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Inventory clerks urge basic communication to defuse deposit disputes

A formal tenancy deposit dispute could be defused by something as basic as a simple conversation, says the Association of Independent Inventory Clerks.

The AIIC says that if a tenant contacts their letting agent or landlord to discuss a disagreement over a deposit deduction, there is a much-reduced chance of it escalating to a formal dispute lodged with one of the three government-approved tenancy deposit protection schemes. 

The Tenancy Deposit Scheme says the number of disputes lodged with it has increased 25 per cent in the past year. Meanwhile figures from my|deposits show that in the past year 30 per cent of initial disagreements didn't proceed to a formal Alternative Dispute Resolution - showing the importance of communication.


The TDS reports that cleaning (a source of disagreement in 58 per cent of cases) was the most common reason for disputes during 2014/2015. It was far ahead of rent arrears disputes on just 10 per cent. 

The AIIC says there are easy steps to follow to ensure that both parties are protected and the chance of an end of tenancy dispute is minimised.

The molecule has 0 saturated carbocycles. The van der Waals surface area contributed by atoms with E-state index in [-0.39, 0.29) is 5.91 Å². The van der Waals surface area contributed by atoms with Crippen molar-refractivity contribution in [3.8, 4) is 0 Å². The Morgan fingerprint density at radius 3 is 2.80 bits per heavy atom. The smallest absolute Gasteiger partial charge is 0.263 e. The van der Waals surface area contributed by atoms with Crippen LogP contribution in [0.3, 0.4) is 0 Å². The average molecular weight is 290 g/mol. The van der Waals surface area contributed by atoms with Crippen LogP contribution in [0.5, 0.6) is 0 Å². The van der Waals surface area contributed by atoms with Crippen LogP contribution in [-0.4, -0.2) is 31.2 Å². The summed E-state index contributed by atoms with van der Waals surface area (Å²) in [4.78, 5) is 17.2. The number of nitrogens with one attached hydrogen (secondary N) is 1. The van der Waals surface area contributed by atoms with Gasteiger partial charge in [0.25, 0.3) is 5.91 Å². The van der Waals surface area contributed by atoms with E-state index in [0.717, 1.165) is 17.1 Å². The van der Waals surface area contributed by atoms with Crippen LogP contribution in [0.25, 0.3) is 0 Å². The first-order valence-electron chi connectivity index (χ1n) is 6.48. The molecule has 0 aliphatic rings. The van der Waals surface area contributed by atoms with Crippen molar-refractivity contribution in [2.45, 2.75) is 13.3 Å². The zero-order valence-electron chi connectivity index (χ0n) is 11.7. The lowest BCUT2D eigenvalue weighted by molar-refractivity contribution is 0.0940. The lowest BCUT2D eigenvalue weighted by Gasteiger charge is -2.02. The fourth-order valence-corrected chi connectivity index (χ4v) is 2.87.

It advises that aside from the tenancy agreement, protecting a property by having a fully detailed inventory is vital. Tenants must have a copy of this document on the day they move in to enable them check and agree the contents. 

"This signed document can then be used at time of check out [after which] it is very difficult for a tenant to argue against such firm evidence of check in condition. Should a dispute occur a simple conversation between the landlord and the tenant really could make all the difference” says Patricia Barber, chair of the AIIC.

“An independently compiled inventory will comprehensively detail the condition of the property at the beginning of the tenancy. Therefore, it can become an invaluable resource at the end of the tenancy and really could contribute towards avoiding a formal deposit dispute” she says.

  • Tim Gorgulu

    Communication is key and it's vital that both sides of the coin listen to one another! It needs to be clear exactly what tenants are responsible for during a tenancy, which I think has become muddled in recent years.


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